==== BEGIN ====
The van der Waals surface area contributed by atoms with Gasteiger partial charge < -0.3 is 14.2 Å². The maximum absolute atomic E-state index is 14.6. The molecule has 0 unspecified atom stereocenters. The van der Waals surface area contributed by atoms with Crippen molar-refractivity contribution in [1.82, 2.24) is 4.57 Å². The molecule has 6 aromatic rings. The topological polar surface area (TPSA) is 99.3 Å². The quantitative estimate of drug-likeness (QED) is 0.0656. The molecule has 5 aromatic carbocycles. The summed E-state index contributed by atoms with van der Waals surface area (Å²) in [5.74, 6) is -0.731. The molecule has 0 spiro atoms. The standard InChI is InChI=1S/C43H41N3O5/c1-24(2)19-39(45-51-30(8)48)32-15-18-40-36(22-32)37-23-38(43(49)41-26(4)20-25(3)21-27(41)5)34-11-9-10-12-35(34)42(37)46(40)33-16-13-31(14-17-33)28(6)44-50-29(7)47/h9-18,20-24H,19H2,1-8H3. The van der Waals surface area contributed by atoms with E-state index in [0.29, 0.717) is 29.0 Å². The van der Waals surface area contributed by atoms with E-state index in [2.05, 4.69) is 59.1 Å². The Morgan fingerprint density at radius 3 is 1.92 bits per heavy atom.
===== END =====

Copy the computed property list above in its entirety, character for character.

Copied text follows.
The van der Waals surface area contributed by atoms with Gasteiger partial charge < -0.3 is 14.2 Å². The maximum absolute atomic E-state index is 14.6. The molecule has 0 unspecified atom stereocenters. The van der Waals surface area contributed by atoms with Crippen molar-refractivity contribution in [1.82, 2.24) is 4.57 Å². The molecule has 6 aromatic rings. The topological polar surface area (TPSA) is 99.3 Å². The quantitative estimate of drug-likeness (QED) is 0.0656. The molecule has 5 aromatic carbocycles. The summed E-state index contributed by atoms with van der Waals surface area (Å²) in [5.74, 6) is -0.731. The molecule has 0 spiro atoms. The standard InChI is InChI=1S/C43H41N3O5/c1-24(2)19-39(45-51-30(8)48)32-15-18-40-36(22-32)37-23-38(43(49)41-26(4)20-25(3)21-27(41)5)34-11-9-10-12-35(34)42(37)46(40)33-16-13-31(14-17-33)28(6)44-50-29(7)47/h9-18,20-24H,19H2,1-8H3. The van der Waals surface area contributed by atoms with E-state index in [0.29, 0.717) is 29.0 Å². The van der Waals surface area contributed by atoms with E-state index in [2.05, 4.69) is 59.1 Å². The Morgan fingerprint density at radius 3 is 1.92 bits per heavy atom.